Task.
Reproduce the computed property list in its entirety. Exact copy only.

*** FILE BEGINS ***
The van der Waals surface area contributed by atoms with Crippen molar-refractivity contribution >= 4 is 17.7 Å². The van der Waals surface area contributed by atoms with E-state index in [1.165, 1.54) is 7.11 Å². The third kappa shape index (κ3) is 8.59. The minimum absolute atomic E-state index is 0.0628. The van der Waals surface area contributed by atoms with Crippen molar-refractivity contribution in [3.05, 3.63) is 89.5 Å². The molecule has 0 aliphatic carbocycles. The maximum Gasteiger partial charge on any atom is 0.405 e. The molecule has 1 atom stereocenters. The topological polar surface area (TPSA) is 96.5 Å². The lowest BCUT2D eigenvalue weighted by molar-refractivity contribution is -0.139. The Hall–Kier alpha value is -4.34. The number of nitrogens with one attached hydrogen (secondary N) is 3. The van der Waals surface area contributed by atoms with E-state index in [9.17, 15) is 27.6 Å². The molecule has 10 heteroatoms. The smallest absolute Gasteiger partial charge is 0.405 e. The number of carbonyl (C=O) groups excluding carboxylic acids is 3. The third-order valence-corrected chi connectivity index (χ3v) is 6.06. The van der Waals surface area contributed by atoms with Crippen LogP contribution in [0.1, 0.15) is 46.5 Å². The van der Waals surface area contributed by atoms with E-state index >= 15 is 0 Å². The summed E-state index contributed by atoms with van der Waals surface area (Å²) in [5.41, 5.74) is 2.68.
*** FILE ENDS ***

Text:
The van der Waals surface area contributed by atoms with Crippen molar-refractivity contribution >= 4 is 17.7 Å². The van der Waals surface area contributed by atoms with E-state index in [1.165, 1.54) is 7.11 Å². The third kappa shape index (κ3) is 8.59. The minimum absolute atomic E-state index is 0.0628. The van der Waals surface area contributed by atoms with Crippen molar-refractivity contribution in [3.05, 3.63) is 89.5 Å². The molecule has 0 aliphatic carbocycles. The maximum Gasteiger partial charge on any atom is 0.405 e. The molecule has 1 atom stereocenters. The topological polar surface area (TPSA) is 96.5 Å². The lowest BCUT2D eigenvalue weighted by molar-refractivity contribution is -0.139. The Hall–Kier alpha value is -4.34. The number of nitrogens with one attached hydrogen (secondary N) is 3. The van der Waals surface area contributed by atoms with E-state index in [9.17, 15) is 27.6 Å². The molecule has 10 heteroatoms. The smallest absolute Gasteiger partial charge is 0.405 e. The number of carbonyl (C=O) groups excluding carboxylic acids is 3. The third-order valence-corrected chi connectivity index (χ3v) is 6.06. The van der Waals surface area contributed by atoms with Crippen LogP contribution in [0.1, 0.15) is 46.5 Å². The van der Waals surface area contributed by atoms with E-state index >= 15 is 0 Å². The summed E-state index contributed by atoms with van der Waals surface area (Å²) in [5.41, 5.74) is 2.68.